Lucy Kueng’s keynote (‘Digital transformation: Models for managing organisational change’) at the recent PPA Festival had lots of good advice for would-be recruiters.
The chances are that the people you will be recruiting will be Millennials or Gen Z – people under 42.
First the good news. For them, it’s not all about money.
It’s about values and feeling valued. They don’t simply want to be told what to do; they want it explaining to them, and they want what you ask them to do to be in sync with their world view. They are looking for something more meaningful out of their lives.
Personal values are very important to them and they need their work to be in harmony with those.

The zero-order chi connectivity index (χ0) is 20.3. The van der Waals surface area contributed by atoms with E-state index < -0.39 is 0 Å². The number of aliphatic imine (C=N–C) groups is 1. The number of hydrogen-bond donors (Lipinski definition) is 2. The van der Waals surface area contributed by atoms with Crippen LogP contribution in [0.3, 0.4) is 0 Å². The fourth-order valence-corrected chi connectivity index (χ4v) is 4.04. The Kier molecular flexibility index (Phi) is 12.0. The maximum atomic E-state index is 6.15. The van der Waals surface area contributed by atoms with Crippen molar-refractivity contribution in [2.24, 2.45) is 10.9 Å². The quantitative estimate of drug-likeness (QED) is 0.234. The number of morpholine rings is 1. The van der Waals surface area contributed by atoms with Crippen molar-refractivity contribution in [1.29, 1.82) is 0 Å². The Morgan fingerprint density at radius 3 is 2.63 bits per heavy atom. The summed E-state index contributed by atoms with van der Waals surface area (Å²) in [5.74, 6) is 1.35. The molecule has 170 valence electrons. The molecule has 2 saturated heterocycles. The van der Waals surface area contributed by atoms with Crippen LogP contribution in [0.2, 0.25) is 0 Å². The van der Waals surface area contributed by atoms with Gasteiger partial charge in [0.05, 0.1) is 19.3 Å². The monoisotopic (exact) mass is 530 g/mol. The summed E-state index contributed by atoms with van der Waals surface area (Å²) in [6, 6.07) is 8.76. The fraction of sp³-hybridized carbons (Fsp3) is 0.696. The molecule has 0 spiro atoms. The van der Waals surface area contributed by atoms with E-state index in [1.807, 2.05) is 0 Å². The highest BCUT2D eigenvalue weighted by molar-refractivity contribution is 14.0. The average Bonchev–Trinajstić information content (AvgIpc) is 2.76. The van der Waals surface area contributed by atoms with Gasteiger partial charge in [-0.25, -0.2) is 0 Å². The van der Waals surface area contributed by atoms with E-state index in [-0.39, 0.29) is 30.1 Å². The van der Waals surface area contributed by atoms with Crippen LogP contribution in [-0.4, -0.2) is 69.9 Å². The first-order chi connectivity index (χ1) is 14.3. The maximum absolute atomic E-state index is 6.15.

Because they’re into self-actualisation, they are in permanent skill acquisition mode. And, recruiters take extra note, they don’t plan to stay around very long, so it’s important to your organisation that they hit the ground running.
Given people’s propensity to move on quickly, says Lucy, businesses need to “build a force field around the talent they can’t afford to lose”.
Top talent demand two things: agency (ie give them important things to do) and recognition.
“Feeling valued and appreciated is more important than leaders think.”
Furthermore, your top talent needs to be kept challenged – don’t let them get too comfortable!
In short, they need to be well-managed. They demand high levels of feedback which can, of course, be hard work for overstretched senior managers.
But, if you’re not making enough time in your schedule for providing leadership and feedback, then you won’t hold onto your best staff for very long. And, err… that will make your senior managers even more overstretched.
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